Ephesians 4:32, “And be kind to one another, tenderhearted, forgiving one another, even as God for Christ’s sake hath forgiven you” is central to the practical section of this inspired letter to the Ephesians. The first three chapters of this letter are devoted to the wealth of doctrinal truth we have in Christ – “Blessed be the God and Father of our Lord Jesus Christ, who has blessed us with every spiritual blessing in the heavenly places in Christ” (Ephesians 1:3). The first three chapters speak of God’s predestined plan of salvation in all its varying descriptions and parts (Ephesians 1). Then it speaks of the disclosure through the gospel of the creation of the Church (Ephesians 2-3). The Church is God’s instrument to bring together Jew and Gentile in Christ. The Church created in Christ is the answer to all the disunity and enmity found in this world.
In Ephesians 4-6 we come to the practical section of this letter where Paul instructs us on how to live in light of the wonderful blessings we have in Christ. He begins the section by calling Christians to “walk worthy of the calling with which you were called” (Ephesians 4:1). Ephesians 4:32 comes at the end of chapter four. It concludes the first salvo call to walk worthy of our calling by pointing us heavenward to God. All that we have been blessed with in Christ and in particular our forgiveness for all our sins, is done by God “for Christ’s sake.” God doesn’t reconcile, adopt, seal us with the Spirit, or save us because we were handsome or beautiful in some way. God doesn’t bless us because we deserve it in any way. No, God looks to the cross of His dear only Son Jesus. The Father sees His Son’s shed blood and atoning sacrifice. Then He looks at us in our pitiful state. And finally, for those who repent of their sins and open their heart to receive Jesus as Savior by faith, He forgives us, “for Christ’s sake.” Our blessings and salvation, all of God’s provision for us in any way and in every way, is all contingent on and focused on the cross of Jesus. It’s all, all of it, about Jesus. To that we should be praising God and worshipping Him “for Christ’s sake.”
And that is exactly what Paul is inspired to direct us to do. Chapter five begins with the words, “Therefore be imitators of God as dear children. And walk in love, as Christ also has loved us and given Himself for us, an offering and a sacrifice to God for a sweet-smelling aroma” (Ephesians 5:1-2). Apart from God we live with the stench of sin on us. It’s a putrid smell and an ugly aroma. But when we look to God and be “imitators” (Greek mimētēs) or imitate, follow, His ways, to us it becomes like a holy deodorant or precious eternal perfume. Coming to Jesus is the great life clean up. The idea of being an imitator of God is to act out the example God has set for us. That means just as God has “for Christ’s sake” forgiven us and acted toward us, we are to follow that pattern and act in life “for Christ’s sake.” Do you see how powerful this calling and phrase is, “for Christ’s sake”?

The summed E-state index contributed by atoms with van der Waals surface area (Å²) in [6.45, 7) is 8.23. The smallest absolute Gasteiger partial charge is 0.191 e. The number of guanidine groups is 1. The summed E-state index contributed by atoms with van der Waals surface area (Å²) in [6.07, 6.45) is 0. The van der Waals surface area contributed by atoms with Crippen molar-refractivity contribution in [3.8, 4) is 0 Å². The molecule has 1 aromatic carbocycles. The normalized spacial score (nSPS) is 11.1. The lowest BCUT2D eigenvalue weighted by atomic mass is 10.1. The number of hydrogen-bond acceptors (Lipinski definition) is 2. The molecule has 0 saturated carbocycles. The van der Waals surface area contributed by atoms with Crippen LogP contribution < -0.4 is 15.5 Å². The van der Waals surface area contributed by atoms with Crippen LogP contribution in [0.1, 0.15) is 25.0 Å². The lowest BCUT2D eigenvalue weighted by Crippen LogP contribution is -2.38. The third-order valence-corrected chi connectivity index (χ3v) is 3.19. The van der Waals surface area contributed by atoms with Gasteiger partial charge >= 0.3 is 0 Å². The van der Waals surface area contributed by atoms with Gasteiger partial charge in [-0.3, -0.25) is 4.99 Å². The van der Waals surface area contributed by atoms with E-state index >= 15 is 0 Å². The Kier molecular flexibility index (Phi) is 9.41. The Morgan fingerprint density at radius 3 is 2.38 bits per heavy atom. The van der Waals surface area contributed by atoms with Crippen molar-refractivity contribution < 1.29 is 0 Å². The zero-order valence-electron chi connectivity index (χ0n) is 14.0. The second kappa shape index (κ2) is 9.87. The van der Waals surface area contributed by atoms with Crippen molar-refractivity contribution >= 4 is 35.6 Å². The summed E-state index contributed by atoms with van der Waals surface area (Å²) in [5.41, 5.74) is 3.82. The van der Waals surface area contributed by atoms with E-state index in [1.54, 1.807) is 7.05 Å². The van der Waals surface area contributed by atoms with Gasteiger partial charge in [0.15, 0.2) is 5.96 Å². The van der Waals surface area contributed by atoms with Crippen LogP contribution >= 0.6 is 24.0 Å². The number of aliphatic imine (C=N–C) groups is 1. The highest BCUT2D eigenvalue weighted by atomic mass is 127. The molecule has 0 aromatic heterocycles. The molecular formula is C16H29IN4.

The phrase “for Christ’s sake,” points us to a Divine motivation, a Divine justification. God forgave us “for Christ’s sake.” God blesses us “for Christ’s sake.” All that God does for us is in light of the phrase “for Christ’s sake.” “For Christ’s sake” therefore, is a statement of purpose. “For Christ’s sake” defines what God does and provides us a key to understanding why God does what He does. And if we are to be imitators of God, we too must live according to this holy phrase. “For Christ’s sake,” provides us with life purpose. “For Christ’s sake” is the measure that justifies and gives meaning to all we do. This phrase is a guide for our thought, words and deeds. This holy phrase sets the parameters for the meaningfulness of what we do in life. No matter how mundane the life act is, when it is done “for Christ’s sake,” it takes on a holy eternal purpose and makes a deposit in our eternal heavenly account. This phrase, “for Christ’s sake,” should be at the core of our being, the measure of who we are.